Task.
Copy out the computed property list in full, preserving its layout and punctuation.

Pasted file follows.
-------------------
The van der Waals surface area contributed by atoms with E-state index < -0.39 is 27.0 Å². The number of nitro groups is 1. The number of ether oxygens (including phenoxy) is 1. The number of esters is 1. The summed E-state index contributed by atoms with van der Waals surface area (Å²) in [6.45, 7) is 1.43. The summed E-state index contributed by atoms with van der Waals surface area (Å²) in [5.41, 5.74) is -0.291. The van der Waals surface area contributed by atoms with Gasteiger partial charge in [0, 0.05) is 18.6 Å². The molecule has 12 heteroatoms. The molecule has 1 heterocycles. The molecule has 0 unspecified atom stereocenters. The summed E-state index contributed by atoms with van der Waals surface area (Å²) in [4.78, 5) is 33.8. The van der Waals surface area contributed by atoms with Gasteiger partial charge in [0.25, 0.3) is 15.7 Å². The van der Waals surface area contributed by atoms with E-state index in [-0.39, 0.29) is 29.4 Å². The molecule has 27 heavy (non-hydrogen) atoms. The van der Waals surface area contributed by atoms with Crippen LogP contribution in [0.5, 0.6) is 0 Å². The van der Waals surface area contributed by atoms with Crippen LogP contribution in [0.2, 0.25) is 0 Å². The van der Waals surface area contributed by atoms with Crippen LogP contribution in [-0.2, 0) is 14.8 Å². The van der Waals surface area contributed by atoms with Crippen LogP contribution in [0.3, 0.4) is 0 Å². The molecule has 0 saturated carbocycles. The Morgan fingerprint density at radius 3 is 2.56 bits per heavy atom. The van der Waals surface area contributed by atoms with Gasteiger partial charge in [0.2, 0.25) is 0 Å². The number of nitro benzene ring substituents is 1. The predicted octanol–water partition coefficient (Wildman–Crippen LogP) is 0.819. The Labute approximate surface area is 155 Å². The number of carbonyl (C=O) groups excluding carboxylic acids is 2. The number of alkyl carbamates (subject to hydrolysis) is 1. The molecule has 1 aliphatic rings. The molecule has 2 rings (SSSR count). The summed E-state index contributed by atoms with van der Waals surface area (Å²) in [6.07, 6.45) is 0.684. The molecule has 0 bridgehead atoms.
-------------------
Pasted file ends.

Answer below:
The van der Waals surface area contributed by atoms with E-state index < -0.39 is 27.0 Å². The number of nitro groups is 1. The number of ether oxygens (including phenoxy) is 1. The number of esters is 1. The summed E-state index contributed by atoms with van der Waals surface area (Å²) in [6.45, 7) is 1.43. The summed E-state index contributed by atoms with van der Waals surface area (Å²) in [5.41, 5.74) is -0.291. The van der Waals surface area contributed by atoms with Gasteiger partial charge in [0, 0.05) is 18.6 Å². The molecule has 12 heteroatoms. The molecule has 1 heterocycles. The molecule has 0 unspecified atom stereocenters. The summed E-state index contributed by atoms with van der Waals surface area (Å²) in [4.78, 5) is 33.8. The van der Waals surface area contributed by atoms with Gasteiger partial charge in [0.25, 0.3) is 15.7 Å². The van der Waals surface area contributed by atoms with E-state index in [-0.39, 0.29) is 29.4 Å². The molecule has 27 heavy (non-hydrogen) atoms. The van der Waals surface area contributed by atoms with Crippen LogP contribution in [0.5, 0.6) is 0 Å². The van der Waals surface area contributed by atoms with Crippen LogP contribution in [0.2, 0.25) is 0 Å². The van der Waals surface area contributed by atoms with Crippen LogP contribution in [-0.2, 0) is 14.8 Å². The van der Waals surface area contributed by atoms with Crippen LogP contribution in [0.3, 0.4) is 0 Å². The molecule has 0 saturated carbocycles. The Morgan fingerprint density at radius 3 is 2.56 bits per heavy atom. The van der Waals surface area contributed by atoms with Gasteiger partial charge in [0.2, 0.25) is 0 Å². The number of nitro benzene ring substituents is 1. The predicted octanol–water partition coefficient (Wildman–Crippen LogP) is 0.819. The Labute approximate surface area is 155 Å². The number of carbonyl (C=O) groups excluding carboxylic acids is 2. The number of alkyl carbamates (subject to hydrolysis) is 1. The molecule has 1 aliphatic rings. The molecule has 2 rings (SSSR count). The summed E-state index contributed by atoms with van der Waals surface area (Å²) in [6.07, 6.45) is 0.684. The molecule has 0 bridgehead atoms.